A military operation to recapture the Iraqi city of Mosul from so-called Islamic State (IS) has begun, Prime Minister Haider al-Abadi says.
The long-awaited assault from Kurdish Peshmerga, Iraqi government and allied forces is backed by the US-led coalition fighting IS in Iraq.
Mosul, Iraq’s second largest city, has been under IS control since June 2014.
The UN has warned that the humanitarian impact could be “enormous”, and affect up to 1.2 million people.
Mosul is the group’s last major stronghold in Iraq. The loss of the city, officials say, would mark the effective defeat of IS in the country.
US Secretary of Defence Ash Carter described it as “a decisive moment in the campaign to deliver ISIL a lasting defeat,” referring to another acronym used for IS.
Sporadic artillery was heard in areas around the city after the announcement, AP news agency reported.
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In an address broadcast on state television in the early hours of Monday, Mr Abadi said: “The hour of victory has come, the operation to liberate Mosul has started.”
“Today I declare the start of the heroic operations to liberate you from Daesh,” he said, using another name for IS.
“God willing we will meet in Mosul to celebrate the liberation and your salvation from Isis (IS) so we can live together once again, all religions united and together we shall defeat Daesh to rebuild this dear city of Mosul.”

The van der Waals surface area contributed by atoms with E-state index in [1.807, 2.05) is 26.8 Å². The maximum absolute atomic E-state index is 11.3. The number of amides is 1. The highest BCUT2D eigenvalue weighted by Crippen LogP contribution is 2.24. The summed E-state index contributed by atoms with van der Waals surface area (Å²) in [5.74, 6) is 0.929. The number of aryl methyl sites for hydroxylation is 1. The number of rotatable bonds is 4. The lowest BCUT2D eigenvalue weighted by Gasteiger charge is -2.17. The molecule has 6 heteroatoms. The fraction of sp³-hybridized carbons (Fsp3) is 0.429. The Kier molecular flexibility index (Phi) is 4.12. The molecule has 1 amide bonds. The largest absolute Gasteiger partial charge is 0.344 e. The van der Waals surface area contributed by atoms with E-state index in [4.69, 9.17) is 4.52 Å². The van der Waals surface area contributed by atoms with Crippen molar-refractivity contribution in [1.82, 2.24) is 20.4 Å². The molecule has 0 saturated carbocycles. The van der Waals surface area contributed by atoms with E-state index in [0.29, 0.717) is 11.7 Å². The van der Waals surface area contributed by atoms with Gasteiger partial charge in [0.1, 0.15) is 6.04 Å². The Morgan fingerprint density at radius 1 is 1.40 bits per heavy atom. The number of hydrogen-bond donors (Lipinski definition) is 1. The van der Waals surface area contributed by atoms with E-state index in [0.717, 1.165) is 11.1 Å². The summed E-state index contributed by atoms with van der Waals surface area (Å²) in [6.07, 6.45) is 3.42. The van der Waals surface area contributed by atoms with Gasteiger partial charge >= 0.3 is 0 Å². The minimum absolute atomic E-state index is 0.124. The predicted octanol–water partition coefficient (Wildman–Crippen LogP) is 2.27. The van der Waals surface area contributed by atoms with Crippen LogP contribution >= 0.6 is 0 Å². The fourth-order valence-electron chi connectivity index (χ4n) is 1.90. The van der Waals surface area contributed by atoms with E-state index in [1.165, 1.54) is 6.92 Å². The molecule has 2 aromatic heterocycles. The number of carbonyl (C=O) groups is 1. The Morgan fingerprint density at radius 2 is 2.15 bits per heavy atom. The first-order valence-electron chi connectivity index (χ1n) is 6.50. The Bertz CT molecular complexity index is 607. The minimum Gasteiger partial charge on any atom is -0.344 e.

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Surrounded by senior Iraqi officers, he vowed that only government forces would enter Mosul, a Sunni-majority city.
This, analysts said, was an attempt to counter fears that the operation could turn into a sectarian conflict.
It was from Mosul that IS leader Abu Bakr al-Baghdadi declared a caliphate – a state governed in accordance with Islamic law – in territory controlled by the group in Iraq and Syria.
An operation to retake the city, capital of the northern Nineveh governorate, has been planned for months.
Thousands of pro-government forces have used as a platform an air base in the strategic town of Qayyarah, about 60km (37 miles) south of Mosul, which was recaptured in August.
Brig Gen Haider Fadhil told AP news agency that more than 25,000 troops would take part in the offensive.
The US envoy to the coalition against IS, Brett McGurk, said on Twitter: “We are proud to stand with you in this historic operation.”
It could take months for the city to be recaptured, observers say.
Thousands of leaflets have been dropped warning residents that the offensive was imminent.
There are no firm figures on how many people remain in Mosul, but there were more than two million there when IS took it more than two years ago.
The group has lost almost a quarter of the territory it once controlled, according to new data.
Battle for Mosul: Operation to retake Iraqi city from IS ‘begins’}